Study sparks debate about Muslim integration | Germany| News and in-depth reporting from Berlin and beyond | DW | 02.03.2012
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Germany

Study sparks debate about Muslim integration

According to a study published by Germany's Interior Ministry, many young Muslims in Germany have rejected western values - a quarter of them were found to be reluctant to integrate into German society.

According to a study about young Muslims in Germany commissioned by the interior ministry, a quarter of those surveyed were reluctant to integrate into German society. Politicians from the pro-business Free Democrats and from other opposition parties have criticized the findings. The chairman of the Turkish Community in Germany, Kenan Kolat, said the study was putting young Muslims under general suspicion and was "pure populism."

Interior Minister Hans-Peter Friedrich said he was surprised to find that 24 percent of young Muslims had a dislike for the West. In Germany's biggest tabloid, the BILD newspaper, Friedrich said most Germans respected the young Muslims' background and their identity. "But we don't accept that they should be able to import authoritarian, anti-democratic and fanatical religious views," Friedrich added. Hans-Peter Uhl of the ruling center-right coalition told the Osnabrücker Zeitung he was appalled about how many young Muslims were neither integrated into German society nor willing to be integrated.

The Federal Office for Migration and Refugees estimates that there are some four million people who adhere to Islam in Germany. Almost half of them hold German citizenship. Some 700 young German and non-German Muslims aged 14 to 32 were interviewed on the phone. The researchers also analyzed some 700 television reports. The study characterizes those respondents unwilling to integrate into German society as "very religious, with an aversion to Western society, an acceptance of violence and no inclination towards integration."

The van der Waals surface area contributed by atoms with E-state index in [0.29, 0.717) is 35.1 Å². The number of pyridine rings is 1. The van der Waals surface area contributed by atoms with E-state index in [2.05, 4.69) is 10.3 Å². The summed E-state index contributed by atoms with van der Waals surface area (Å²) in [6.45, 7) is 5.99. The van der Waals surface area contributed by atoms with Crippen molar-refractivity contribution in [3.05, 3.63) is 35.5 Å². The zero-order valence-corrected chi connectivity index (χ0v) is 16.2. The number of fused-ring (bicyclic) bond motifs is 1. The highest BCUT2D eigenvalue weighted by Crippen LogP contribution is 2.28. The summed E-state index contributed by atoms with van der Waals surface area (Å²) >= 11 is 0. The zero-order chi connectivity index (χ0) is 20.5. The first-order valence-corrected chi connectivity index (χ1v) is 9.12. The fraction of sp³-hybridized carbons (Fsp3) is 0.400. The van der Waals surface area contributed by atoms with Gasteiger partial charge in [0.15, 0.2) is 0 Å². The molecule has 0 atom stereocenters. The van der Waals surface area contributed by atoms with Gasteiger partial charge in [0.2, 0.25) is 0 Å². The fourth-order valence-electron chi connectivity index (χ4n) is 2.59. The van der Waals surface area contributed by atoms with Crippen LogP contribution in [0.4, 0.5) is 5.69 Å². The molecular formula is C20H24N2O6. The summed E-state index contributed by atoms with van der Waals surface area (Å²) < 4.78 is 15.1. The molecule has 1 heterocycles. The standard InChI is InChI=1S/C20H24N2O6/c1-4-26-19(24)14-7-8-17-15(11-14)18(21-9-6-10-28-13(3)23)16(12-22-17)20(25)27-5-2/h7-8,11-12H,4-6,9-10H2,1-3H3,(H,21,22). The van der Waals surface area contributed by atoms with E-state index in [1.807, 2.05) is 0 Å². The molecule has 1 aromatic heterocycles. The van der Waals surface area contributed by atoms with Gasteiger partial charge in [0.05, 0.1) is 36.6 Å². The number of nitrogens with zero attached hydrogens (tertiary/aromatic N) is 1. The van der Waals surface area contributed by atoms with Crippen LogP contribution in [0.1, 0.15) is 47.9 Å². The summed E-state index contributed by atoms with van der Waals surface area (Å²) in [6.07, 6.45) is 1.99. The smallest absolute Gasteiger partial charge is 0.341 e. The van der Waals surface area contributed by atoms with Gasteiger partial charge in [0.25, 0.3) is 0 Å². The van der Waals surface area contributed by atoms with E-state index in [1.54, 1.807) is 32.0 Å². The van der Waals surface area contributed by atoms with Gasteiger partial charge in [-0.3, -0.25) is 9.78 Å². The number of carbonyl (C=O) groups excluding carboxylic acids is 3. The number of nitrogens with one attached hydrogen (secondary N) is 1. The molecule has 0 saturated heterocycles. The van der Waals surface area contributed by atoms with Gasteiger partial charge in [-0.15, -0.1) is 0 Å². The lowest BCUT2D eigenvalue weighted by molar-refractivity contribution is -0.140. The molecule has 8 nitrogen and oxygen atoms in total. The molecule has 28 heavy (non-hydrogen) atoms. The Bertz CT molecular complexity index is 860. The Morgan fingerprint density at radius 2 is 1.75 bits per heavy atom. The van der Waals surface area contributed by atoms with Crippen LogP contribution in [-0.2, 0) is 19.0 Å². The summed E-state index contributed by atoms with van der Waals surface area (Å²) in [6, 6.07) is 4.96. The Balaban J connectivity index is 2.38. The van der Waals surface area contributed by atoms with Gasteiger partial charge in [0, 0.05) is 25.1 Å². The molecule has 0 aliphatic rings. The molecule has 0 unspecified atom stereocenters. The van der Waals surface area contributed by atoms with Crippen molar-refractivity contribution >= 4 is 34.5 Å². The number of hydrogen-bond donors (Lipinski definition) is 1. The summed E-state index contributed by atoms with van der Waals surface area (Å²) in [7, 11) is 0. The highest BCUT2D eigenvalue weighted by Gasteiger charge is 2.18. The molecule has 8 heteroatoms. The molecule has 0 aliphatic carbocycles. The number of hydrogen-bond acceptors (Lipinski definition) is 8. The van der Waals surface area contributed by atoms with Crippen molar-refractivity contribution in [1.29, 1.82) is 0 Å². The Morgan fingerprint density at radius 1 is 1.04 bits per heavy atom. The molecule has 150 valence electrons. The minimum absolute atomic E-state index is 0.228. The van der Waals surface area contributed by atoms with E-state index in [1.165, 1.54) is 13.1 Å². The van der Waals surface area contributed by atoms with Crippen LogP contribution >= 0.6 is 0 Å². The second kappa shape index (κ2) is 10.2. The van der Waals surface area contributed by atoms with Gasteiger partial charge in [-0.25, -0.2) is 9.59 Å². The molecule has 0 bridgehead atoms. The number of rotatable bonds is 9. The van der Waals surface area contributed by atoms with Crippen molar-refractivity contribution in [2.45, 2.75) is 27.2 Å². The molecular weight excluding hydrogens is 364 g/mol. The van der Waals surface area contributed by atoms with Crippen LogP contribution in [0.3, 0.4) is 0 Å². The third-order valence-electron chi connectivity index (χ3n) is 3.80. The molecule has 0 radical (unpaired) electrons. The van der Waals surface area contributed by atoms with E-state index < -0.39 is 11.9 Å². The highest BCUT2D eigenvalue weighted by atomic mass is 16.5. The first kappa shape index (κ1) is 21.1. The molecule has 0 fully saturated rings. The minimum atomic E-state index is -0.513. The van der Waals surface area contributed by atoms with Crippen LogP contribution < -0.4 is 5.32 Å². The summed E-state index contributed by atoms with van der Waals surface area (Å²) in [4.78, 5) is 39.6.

An imam in Berlin

There are some four million people in Germany who believe in Islam

Unhelpful

Politicians from the Free Democratic Party were among many who criticized the study. Serkan Tören, the party's spokesman for integration, told DW the study established the same connection between religion and violence that had often been suggested in the past. "Often they measure religiousness where it cannot be measured," he said.

For Tören, the study holds no new insights. Other reports have already shown that the attitude towards integration is based on very personal reasons. For many young Muslims, a belief in Islam constitutes nothing more than an attempt to differentiate themselves from others and strengthen their own identity. "What are we supposed to deduce from this study?" Tören asked. "It doesn't add anything to domestic security."

"Religion is only one of many aspects to consider"

Tören is joined in his criticism by Rauf Ceylan, a sociologist at the University of Osnabrück. Ceylan finds fault not only with the study in itself, but also with how it was released. For years, he says, the discussion about integration has been reduced to a debate under the label "Islam". Many young Muslims, Ceylan says, have simply applied this label to themselves, professing to be followers of Islam without actually having any deep religious convictions. "It is important to find out what people mean when they say they are worshippers of Islam," Ceylan told DW. Most of the time, he added, "it is the young people's social situation which determines their attitude towards Islam."

Serkan Tören

Tören has criticized the study

But according to Ceylan, the publication of the study means that all opportunites to analyze people's beliefs and motivation thoroughly have been lost. "What's here to stay is the headline 'Islam: unwilling to integrate'," Ceylan says, adding that the debate about integration in Germany has to be conducted differently: "Religion is only one of many aspects, and we have to consider other aspects like the level of education, participation in society and poverty."

Jena-based psychologist Wolfgang Frindte, who conducted the study, told a German news agency the figures did not surprise him. However, had the parents and grandparents been included in the study, it would become clear that the share of those Muslims with radical views was declining and that Muslims did in fact clearly distance themselves from Islamist terrorism.

No matter what conclusions the study has drawn - interpreting the figures warrants great caution. A lot depends on the questions put to respondents - as well as on the media coverage. After all, the study shows, too, that the great majority of young Muslims in Germany are happy with the country and its democratic system, and disapprove of fanatical Islamism.

Autor: Günther Birkenstock/ ar
Editor: Joanna Impey

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